Author Topic: (Teaser) A new pseudocode/prototype language  (Read 5599 times)

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John Kaul (Se7en)

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Re: (Teaser) A new pseudocode/prototype language
« Reply #15 on: December 06, 2011, 02:35:36 PM »
Awesome! Thank you for the adjustment.


> (Completely guessing at the pseudo code)

You're a natural! Your code produced exactly what you wanted it to.
Code - Auto/Visual Lisp: [Select]
  1. (defun replace( aList  position  newItem )
  2.   (if aList
  3.     (if (> position 0)
  4.       (cons (car aList) (replace (cdr aList)(- position 1)newItem))
  5.       (cons newItem (cdr aList))
  6.       )
  7.     )
  8.   )
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BlackBox

  • King Gator
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Re: (Teaser) A new pseudocode/prototype language
« Reply #16 on: December 06, 2011, 03:10:27 PM »
Awesome! Thank you for the adjustment.


> (Completely guessing at the pseudo code)

You're a natural! Your code produced exactly what you wanted it to.

You're very welcome; that is kind of you to say.

Cheers! :beer:
"How we think determines what we do, and what we do determines what we get."

BlackBox

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Re: (Teaser) A new pseudocode/prototype language
« Reply #17 on: December 06, 2011, 07:19:20 PM »
As a simple matter of efficiency (which recursive functions are not exactly known for), and as a simple point of I guess you could say the "elegance" of LISP... I think you'll find this variation even more robust, and efficient.

The replace2 function, in addition to that which the replace function already does, is to check that all arguments are non-Nil, and to ensure that the user does not attempt to replace a value within a list of lesser length (meaning that the fifth item of a list of three cannot be replaced).

My recent variation (posted above):

Code - Auto/Visual Lisp: [Select]
  1. (defun replace  (aList position newItem)
  2.   (if aList
  3.     (if (> position 0)
  4.       (cons (car aList) (replace (cdr aList) (- position 1) newItem))
  5.       (cons newItem (cdr aList))
  6.       )
  7.     )
  8.   )

Current offering:

Code - Auto/Visual Lisp: [Select]
  1. (defun replace2 (aList position newItem)
  2.   (if (and aList
  3.            position
  4.            newItem
  5.            (>= (1- (length aList)) position))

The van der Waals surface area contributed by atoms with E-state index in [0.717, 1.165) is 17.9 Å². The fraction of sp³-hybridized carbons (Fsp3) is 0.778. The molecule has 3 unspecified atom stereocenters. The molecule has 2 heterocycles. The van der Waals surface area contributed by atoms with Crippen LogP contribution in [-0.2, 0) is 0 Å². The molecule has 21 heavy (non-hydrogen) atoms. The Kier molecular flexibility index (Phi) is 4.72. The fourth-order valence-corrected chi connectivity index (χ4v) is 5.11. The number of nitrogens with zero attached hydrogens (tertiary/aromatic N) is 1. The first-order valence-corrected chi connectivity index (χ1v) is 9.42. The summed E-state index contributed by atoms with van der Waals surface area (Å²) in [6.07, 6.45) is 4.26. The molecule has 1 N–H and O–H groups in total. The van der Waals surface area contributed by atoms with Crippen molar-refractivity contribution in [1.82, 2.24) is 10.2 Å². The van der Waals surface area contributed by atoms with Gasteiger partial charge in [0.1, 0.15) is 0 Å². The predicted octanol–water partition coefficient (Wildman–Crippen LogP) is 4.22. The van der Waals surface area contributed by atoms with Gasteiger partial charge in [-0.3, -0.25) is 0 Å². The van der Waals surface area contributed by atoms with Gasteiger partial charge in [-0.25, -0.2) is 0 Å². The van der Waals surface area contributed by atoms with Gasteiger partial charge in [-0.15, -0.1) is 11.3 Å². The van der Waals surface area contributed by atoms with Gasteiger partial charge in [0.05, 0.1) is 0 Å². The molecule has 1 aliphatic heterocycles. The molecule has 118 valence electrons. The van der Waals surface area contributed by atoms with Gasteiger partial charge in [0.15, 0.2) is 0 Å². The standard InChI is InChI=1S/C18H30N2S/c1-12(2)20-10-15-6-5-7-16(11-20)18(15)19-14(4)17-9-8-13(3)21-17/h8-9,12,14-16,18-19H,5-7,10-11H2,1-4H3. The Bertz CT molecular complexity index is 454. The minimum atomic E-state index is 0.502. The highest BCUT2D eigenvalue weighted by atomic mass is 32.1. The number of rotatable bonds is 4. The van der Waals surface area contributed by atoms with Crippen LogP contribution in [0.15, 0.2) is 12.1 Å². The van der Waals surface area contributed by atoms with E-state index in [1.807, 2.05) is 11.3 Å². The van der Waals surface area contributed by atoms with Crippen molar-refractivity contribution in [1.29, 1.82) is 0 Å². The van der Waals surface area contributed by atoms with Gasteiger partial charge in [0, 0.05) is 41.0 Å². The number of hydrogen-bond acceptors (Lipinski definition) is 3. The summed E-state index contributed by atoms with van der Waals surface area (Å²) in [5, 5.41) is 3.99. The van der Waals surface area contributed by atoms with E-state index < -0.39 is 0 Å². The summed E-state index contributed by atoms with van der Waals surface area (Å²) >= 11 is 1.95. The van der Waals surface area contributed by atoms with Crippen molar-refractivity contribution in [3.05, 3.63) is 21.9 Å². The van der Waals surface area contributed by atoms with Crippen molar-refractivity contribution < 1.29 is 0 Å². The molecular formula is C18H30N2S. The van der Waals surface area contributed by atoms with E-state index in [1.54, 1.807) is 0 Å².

6.     (subst newItem (nth position aList) aList)
  7.     )
  8.   )

Bench test results from VLIDE Console (100K iterations):

Code - Auto/Visual Lisp: [Select]
  1. _$
  2.  
  3. REPLACE
  4. _$
  5.  
  6. REPLACE2
  7. _$
  8. _$ (bench '(replace replace2) (list '("FOO1" "FOO2" "FOO3") 2 "NEW") 100000)
  9.  
  10. REPLACE
  11. Elapsed: 608
  12. Average: 0.0061
  13.  
  14. REPLACE2
  15. Elapsed: 562
  16. Average: 0.0056
  17. _$

Taking another hand-typed stab at the pseudo code syntax:

Code - C++: [Select]
  1. def replace(aList position newItem)
  2.    if and(aList, position, newItem, >=((1-(length(aList))), position)) then
  3.         subst(newItem, nth(position, aList), aList)
  4. end;

Enjoy!

"How we think determines what we do, and what we do determines what we get."

John Kaul (Se7en)

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Re: (Teaser) A new pseudocode/prototype language
« Reply #18 on: December 06, 2011, 08:27:59 PM »
Oh, I didn't build in support for '>='...

For the record, the language formatting is really flexible--meant to allow you to format your code anyway you want to help you read it better-. For example, math functions are meant to be typed outright. like so:

This:
Code: [Select]
1 + 2 - 4 * 5 - 1
Would produce this:
Code - Auto/Visual Lisp: [Select]
  1. (- (- (+ 1 2) (* 4 5)) 1)
So, we can have either of these (this won't work right at this moment because I forgot all about '>=' and the like).
Code - C++: [Select]
  1. def replace (aList position newItem)
  2.    if and(aList, position, newItem, length(aList) - 1 >= position)
  3.       then
  4.         subst(newItem, nth(position, aList), aList)
  5. end;

Code - C++: [Select]
  1. def replace (aList position newItem)
  2.    if and(aList,
  3.           position,
  4.           newItem,
  5.           length(aList) - 1 >= position)
  6.    then
  7.        subst(newItem,
  8.              nth(position, aList),
  9.              aList)
  10. end;

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BlackBox

  • King Gator
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Re: (Teaser) A new pseudocode/prototype language
« Reply #19 on: December 06, 2011, 09:02:41 PM »
No worries; I can appreciate that aspect.

For clarity "1+" and "1-" are valid (LISP) functions, hence my usage. LoL

As for the other functions and operators, I believe the other thread has a good list of most (if not all) functions and operators, no?

That reminds me that I've still not finished that VB.NET.php file for you... things are hectic right now. *Shrug* LoL